How to Launch PPC Campaigns in a Foreign Language

Increasing the accuracy of your targeting is always a good way to improve your PPC campaign performance.

This adage holds true whether your optimization goal is sales, downloads, subscriptions, or anything else for that matter. And one excellent way to make your campaigns more targeted is to launch them in another language.

True, the most used language on AdWords is English, but, targeting a second language may greatly improve your account’s.

According to the Harvard Business Review, 72% of online buyers are more likely to buy products when these products were advertised in their own language. Moreover, 56% said that obtaining the information in their own language is more important than the price. And, 42% said they never buy products in another language other than their own.

Which means if you sell your products outside traditional English speaking countries, launching your ads in another language could give you a big leg-up on your competition.

But, before you jump head-first into Google Translate, here are a few things you need first:

Enough traffic

The fact that you target bilingual countries, such as Belgium, Switzerland, etc. or countries where there is a large number of bilingual speakers, like the USA (Spanish and English), does not mean you should automatically re-create your campaigns for all languages. First, you should research the amount of traffic that may come from other languages.

Start by checking your users’ browser language in Google Analytics (see chart below regarding one of our clients in the US).

Then, use the Keyword Planner to check the traffic of potential keywords. You can also use search query reports to work out the amount of traffic coming from keywords in different languages. Finally, you can use Google Trends to find out whether you should target the entire country or only specific parts of it.

Have a multilingual website

Imagine seeing an ad in your native language for a traditional restaurant, only to find the menu and all the waiters speak English. Disappointing, right?

It’s the same deal with your website. If you want to advertise in a second language, make sure that the landing page is also available in the same language.

In some cases, you may be able to get away with having a single language website, as long as the vast majority of people speak your website’s language fluently as a second language in the country you are targeting (e.g. English website targeting Scandinavian countries).

Hire a native speaker

There’s nothing more embarrassing on a professional website than poor grammar. And while Google Translate is impressive, it’s not good enough for you to rely on completely.

Having ads in a second language is no excuse for typos or silly grammatical errors. To make sure your ad copy is perfectly written, it’s worth it to get someone in that’s fluent in your chosen language.

Setting up your new ads

Once you’ve made sure you have enough traffic, multilingual sites or landing pages, and a native speaker to write your ads, you are ready to launch your new language campaign.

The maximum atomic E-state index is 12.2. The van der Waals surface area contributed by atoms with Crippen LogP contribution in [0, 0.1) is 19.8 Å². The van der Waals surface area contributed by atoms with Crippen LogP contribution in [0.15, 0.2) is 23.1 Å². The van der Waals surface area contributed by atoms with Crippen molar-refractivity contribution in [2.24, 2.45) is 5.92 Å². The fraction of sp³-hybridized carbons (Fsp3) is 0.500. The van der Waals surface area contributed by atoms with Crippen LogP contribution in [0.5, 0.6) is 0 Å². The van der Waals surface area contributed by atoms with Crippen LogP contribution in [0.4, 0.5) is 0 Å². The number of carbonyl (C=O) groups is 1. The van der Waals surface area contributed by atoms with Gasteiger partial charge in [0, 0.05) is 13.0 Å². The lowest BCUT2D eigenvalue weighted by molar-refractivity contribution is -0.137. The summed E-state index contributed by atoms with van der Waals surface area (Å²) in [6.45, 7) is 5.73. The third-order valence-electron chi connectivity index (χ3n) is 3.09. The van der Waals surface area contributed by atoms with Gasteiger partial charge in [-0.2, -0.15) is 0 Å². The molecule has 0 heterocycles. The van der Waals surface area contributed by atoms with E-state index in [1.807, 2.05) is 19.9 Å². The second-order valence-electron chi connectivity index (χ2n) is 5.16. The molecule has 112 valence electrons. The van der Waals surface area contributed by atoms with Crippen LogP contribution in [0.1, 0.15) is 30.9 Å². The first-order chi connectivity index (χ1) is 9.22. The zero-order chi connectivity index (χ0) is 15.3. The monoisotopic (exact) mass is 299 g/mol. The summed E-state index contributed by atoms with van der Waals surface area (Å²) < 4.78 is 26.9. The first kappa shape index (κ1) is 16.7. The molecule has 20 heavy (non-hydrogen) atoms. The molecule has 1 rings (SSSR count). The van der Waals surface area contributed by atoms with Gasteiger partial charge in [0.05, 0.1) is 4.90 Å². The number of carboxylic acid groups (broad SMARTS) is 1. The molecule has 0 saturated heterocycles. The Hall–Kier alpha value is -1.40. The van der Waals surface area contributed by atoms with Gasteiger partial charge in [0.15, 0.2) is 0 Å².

First and foremost, always separate each language into its own campaign. In other words, create new campaigns only with the second language keywords and leave all other keywords in separate campaigns. Google only allows you to add language and geographic targeting as well as a budget at the campaign level, so dividing campaigns by language gives you way more flexibility.

Language Targeting

It may sound counterintuitive, but when choosing the languages in which your ads will show, try to not be too specific. Google usually recommends – and we agree – that you target all languages. This way you can reach people who speak more than one language and may search in several languages.

For example, say you sell German-English dictionaries, and you only want to target German-speaking people. If you create German-only campaigns with ads and keywords in German, your ads will only appear to people who have their Google interface language settings set to German. That means you’ll miss any German speakers who search in German through another language interface. To avoid missing out important (and relevant) traffic, you should set your campaigns to target all languages.

There are two exceptions to this rule. First, keywords that are spelled the same way but have different meanings in different languages (e.g. “gift” in German means poison). Second, keywords that have the same meaning in different languages (e.g. “hotel”), which could trigger an ad in a foreign language to the user.


Another useful tool to increase the accuracy of your ads is geo-targeting. In combination with language targeting, it’s a very powerful tool to get the maximum out of multi-language accounts. A good starting point is to search the areas where the second language of your account performs better. Then, you can rearrange your strategy by allocating a higher budget to those locations.

Switzerland is a good example to demonstrate how to combine both language and geo-targeting since each canton has a different most-spoken language. In this situation, you could increase the geo-targeting bid modifiers of your German campaigns on the Central and Eastern cantons and increase the French campaign for the remaining parts of the country.

Google once shared a test where an advertiser compared the CPC of both languages in his account (English and Spanish) and concluded that the keywords in the second language had a CPC 70% lower than the English ones. This example highlights perfectly that by targeting the right audience, the performance of your account can increase drastically.


Rui Matos Ribeiro

Rui is a PPC enthusiast, working for one of our leading ecommerce customer within the fashion retail industry. He is mainly experienced on the US and UK markets.